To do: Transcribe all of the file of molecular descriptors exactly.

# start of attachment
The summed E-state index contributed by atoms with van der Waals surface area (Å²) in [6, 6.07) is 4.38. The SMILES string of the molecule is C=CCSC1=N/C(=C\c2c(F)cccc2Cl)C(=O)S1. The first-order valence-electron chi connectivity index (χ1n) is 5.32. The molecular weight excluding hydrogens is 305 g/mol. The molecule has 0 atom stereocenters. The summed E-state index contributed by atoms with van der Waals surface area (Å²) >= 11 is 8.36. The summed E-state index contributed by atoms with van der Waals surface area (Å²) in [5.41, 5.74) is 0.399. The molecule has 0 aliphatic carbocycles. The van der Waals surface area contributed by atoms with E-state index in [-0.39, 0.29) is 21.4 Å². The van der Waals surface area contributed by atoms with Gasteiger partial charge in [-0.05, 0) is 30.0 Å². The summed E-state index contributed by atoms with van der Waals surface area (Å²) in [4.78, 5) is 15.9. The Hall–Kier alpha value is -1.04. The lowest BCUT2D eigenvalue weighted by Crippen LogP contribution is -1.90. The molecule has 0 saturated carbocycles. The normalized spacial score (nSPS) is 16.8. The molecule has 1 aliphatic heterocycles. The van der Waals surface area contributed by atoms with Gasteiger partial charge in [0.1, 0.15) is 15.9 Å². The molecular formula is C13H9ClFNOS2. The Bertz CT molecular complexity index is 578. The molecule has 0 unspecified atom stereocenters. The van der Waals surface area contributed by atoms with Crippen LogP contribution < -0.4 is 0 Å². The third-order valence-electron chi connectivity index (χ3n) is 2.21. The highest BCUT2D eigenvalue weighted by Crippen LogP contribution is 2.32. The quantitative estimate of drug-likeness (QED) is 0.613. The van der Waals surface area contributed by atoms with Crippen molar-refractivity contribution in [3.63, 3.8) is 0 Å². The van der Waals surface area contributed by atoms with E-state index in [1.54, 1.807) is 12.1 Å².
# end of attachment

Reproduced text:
The summed E-state index contributed by atoms with van der Waals surface area (Å²) in [6, 6.07) is 4.38. The SMILES string of the molecule is C=CCSC1=N/C(=C\c2c(F)cccc2Cl)C(=O)S1. The first-order valence-electron chi connectivity index (χ1n) is 5.32. The molecular weight excluding hydrogens is 305 g/mol. The molecule has 0 atom stereocenters. The summed E-state index contributed by atoms with van der Waals surface area (Å²) >= 11 is 8.36. The summed E-state index contributed by atoms with van der Waals surface area (Å²) in [5.41, 5.74) is 0.399. The molecule has 0 aliphatic carbocycles. The van der Waals surface area contributed by atoms with E-state index in [-0.39, 0.29) is 21.4 Å². The van der Waals surface area contributed by atoms with Gasteiger partial charge in [-0.05, 0) is 30.0 Å². The summed E-state index contributed by atoms with van der Waals surface area (Å²) in [4.78, 5) is 15.9. The Hall–Kier alpha value is -1.04. The lowest BCUT2D eigenvalue weighted by Crippen LogP contribution is -1.90. The molecule has 0 saturated carbocycles. The normalized spacial score (nSPS) is 16.8. The molecule has 1 aliphatic heterocycles. The van der Waals surface area contributed by atoms with Gasteiger partial charge in [0.1, 0.15) is 15.9 Å². The molecular formula is C13H9ClFNOS2. The Bertz CT molecular complexity index is 578. The molecule has 0 unspecified atom stereocenters. The van der Waals surface area contributed by atoms with Crippen LogP contribution < -0.4 is 0 Å². The third-order valence-electron chi connectivity index (χ3n) is 2.21. The highest BCUT2D eigenvalue weighted by Crippen LogP contribution is 2.32. The quantitative estimate of drug-likeness (QED) is 0.613. The van der Waals surface area contributed by atoms with Crippen molar-refractivity contribution in [3.63, 3.8) is 0 Å². The van der Waals surface area contributed by atoms with E-state index in [1.54, 1.807) is 12.1 Å².